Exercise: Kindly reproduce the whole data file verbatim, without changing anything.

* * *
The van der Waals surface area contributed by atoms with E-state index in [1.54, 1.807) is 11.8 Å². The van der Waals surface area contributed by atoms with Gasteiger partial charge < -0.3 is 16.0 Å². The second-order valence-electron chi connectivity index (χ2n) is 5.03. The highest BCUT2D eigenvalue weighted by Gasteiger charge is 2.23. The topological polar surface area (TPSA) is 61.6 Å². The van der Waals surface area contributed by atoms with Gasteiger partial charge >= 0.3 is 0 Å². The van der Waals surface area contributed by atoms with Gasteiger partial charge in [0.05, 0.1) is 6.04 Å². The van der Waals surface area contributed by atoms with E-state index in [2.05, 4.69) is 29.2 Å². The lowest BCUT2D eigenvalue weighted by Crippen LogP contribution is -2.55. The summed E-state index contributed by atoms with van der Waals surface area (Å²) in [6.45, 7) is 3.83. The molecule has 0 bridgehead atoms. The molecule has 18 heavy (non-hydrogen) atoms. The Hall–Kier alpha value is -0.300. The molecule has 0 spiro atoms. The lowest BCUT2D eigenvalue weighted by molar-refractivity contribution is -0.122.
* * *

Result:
The van der Waals surface area contributed by atoms with E-state index in [1.54, 1.807) is 11.8 Å². The van der Waals surface area contributed by atoms with Gasteiger partial charge < -0.3 is 16.0 Å². The second-order valence-electron chi connectivity index (χ2n) is 5.03. The highest BCUT2D eigenvalue weighted by Gasteiger charge is 2.23. The topological polar surface area (TPSA) is 61.6 Å². The van der Waals surface area contributed by atoms with Gasteiger partial charge >= 0.3 is 0 Å². The van der Waals surface area contributed by atoms with Gasteiger partial charge in [0.05, 0.1) is 6.04 Å². The van der Waals surface area contributed by atoms with E-state index in [2.05, 4.69) is 29.2 Å². The lowest BCUT2D eigenvalue weighted by Crippen LogP contribution is -2.55. The summed E-state index contributed by atoms with van der Waals surface area (Å²) in [6.45, 7) is 3.83. The molecule has 0 bridgehead atoms. The molecule has 18 heavy (non-hydrogen) atoms. The Hall–Kier alpha value is -0.300. The molecule has 0 spiro atoms. The lowest BCUT2D eigenvalue weighted by molar-refractivity contribution is -0.122.